8/10/09 - chips and missiles

In today's excerpt - the microchip was invented and then first manufactured in 1959, but it required the high demand of the missile and space programs to make it economical enough to usher in the era of mass computing:

"The microchip ... was invented not by a vast team of physicists but by one man working alone, a self- described tinkerer—not even a physicist, but an engineer—named John St. Clair (Jack) Kilby. ...

"In 1947, he got a job at the Centralab division of Globe Union in Milwaukee, working on miniaturizing circuits. That year, William Shockley invented the transistor at Bell Laboratories, revolutionizing the world of electronics.

"Before transistors, electrical devices were powered by vacuum tubes, which were big, heavy, fragile and very hot. By contrast, transistors were compact and light; they had no moving parts, they ran cool, and the switching and amplifying were handled by a semiconductor, not a glass bulb. ... By Christmas 1954, the first transistor radio, small enough to fit in a pocket, hit the market at a retail price of $49.95 and quickly became the biggest-selling consumer product the country had ever seen. ...

"[But progress beyond things like the transistor radio was difficult.] The problem was this. If you wanted a computer or some other electronic device to perform more complex operations more quickly, you would need an extra set of components—transistors. resistors. capacitors, diodes, rectifiers, and the wires to connect them all into a circuit—for each increment in speed, memory, or storage space. The futuristic miracle machines of science fiction would require so many extra components—and so much wiring, all connected precisely by hand—that, as a practical matter, they could not be built. ... The barrier was called 'the tyranny of numbers.'

"Miniaturization [became] every electronics firm's mantra. ... Still, miniaturization alone wouldn't topple the tyranny of numbers. In some ways, because smaller components were more difficult to wire, it only intensified the problem. To break through the barrier would require a whole new approach. But what was it?

"In May 1958, Kilby moved from Milwaukee to Dallas to take a job with Texas Instruments, which had just opened a new building devoted to semiconductor research. In July, most employees took their two-week summer vacation, but Kilby hadn't been with the company long enough to earn the time off. So he stayed at the new lab and thought about the problem, all alone.

"Texas Instruments had made a big investment in silicon, so he focused on that as his basic material. Typically, silicon would be purified for the manufacture of transistors. But if it were treated with certain impurities, it could be used as a conductor. Treated and molded in another way, it could serve as a resistor. It could be the material for any component in a circuit—not the ideal material, but good enough.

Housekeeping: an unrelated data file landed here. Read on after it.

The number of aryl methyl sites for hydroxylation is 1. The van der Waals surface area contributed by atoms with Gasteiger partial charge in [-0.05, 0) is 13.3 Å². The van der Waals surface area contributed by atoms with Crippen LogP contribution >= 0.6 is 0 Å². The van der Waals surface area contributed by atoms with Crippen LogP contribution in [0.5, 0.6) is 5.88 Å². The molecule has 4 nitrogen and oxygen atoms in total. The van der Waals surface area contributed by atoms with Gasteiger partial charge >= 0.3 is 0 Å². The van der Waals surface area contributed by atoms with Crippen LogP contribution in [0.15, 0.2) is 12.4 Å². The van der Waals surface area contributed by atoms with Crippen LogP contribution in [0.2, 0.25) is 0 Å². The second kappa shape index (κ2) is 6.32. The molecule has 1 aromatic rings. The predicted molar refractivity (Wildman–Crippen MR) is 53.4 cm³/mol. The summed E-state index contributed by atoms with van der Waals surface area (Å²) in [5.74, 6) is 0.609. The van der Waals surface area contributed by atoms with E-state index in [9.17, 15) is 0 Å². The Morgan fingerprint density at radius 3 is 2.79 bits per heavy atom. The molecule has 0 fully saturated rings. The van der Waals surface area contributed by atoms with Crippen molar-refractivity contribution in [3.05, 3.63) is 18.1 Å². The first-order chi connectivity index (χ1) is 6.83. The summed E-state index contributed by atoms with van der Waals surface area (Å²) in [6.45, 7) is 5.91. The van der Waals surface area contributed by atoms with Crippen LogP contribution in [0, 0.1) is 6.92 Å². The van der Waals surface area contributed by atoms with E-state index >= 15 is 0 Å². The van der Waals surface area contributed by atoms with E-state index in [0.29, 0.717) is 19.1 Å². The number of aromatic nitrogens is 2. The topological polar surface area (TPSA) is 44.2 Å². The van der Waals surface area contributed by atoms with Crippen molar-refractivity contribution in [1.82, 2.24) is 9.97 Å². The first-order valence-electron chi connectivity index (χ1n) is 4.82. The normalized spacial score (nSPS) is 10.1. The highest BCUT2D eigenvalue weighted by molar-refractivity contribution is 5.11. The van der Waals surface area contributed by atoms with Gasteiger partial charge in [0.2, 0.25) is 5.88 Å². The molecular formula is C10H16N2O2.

"This was Kilby's initial insight ... but this realization sparked a much larger conceptual breakthrough, the basis for a solution to the fundamental problem, the tyranny of numbers: If all the parts of a circuit could be made from the same material, maybe they could all be manufactured on a single monolithic slab. If you wanted more complexity, you wouldn't need more components or more wiring and soldering to connect them.

"On July 24, Kilby drew a rough sketch of the idea in his lab notebook and wrote, 'The following circuit elements could be made on a single slice: resistors, capacitor, distributed capacitor, transistor.' Thus was born the integrated circuit. ...

"There was no guarantee that the integrated circuits would get off the ground. ... In the beginning, they were very expensive. To make a dent in the marketplace, they'd have to be much cheaper; but to be cheaper, they would have to have made a big dent in the marketplace—there would have to be high demand, so that they could be produced in mass quantity. That wouldn't happen until the beginning of the sixties, when President John Kennedy ordered production of the Minuteman II missile—which required tiny, reliable circuits for its guidance system—and, especially, when he s they would have to have the goal of putting a man on the moon by the end of the decade. Missiles and space created the large demand. In 1961, a single chip cost $32. By 1971, thanks to the economies of large-scale production, the cost would plunge to $1.25. (By 2000, after the consumer market had vastly expanded, the price of a much more powerful chip would be less than a nickel.)

"As with many of the breakthroughs converging on the eve of the sixties, the space race and the arms race—the twin prospects of infinite expansion and instant annihilation—spurred America and the world into a lightning-flash new era."


Fred Kaplan


1959: The Year Everything Changed


John Wiley & Sons, Inc.


Copyright 2009 by Fred Kaplan


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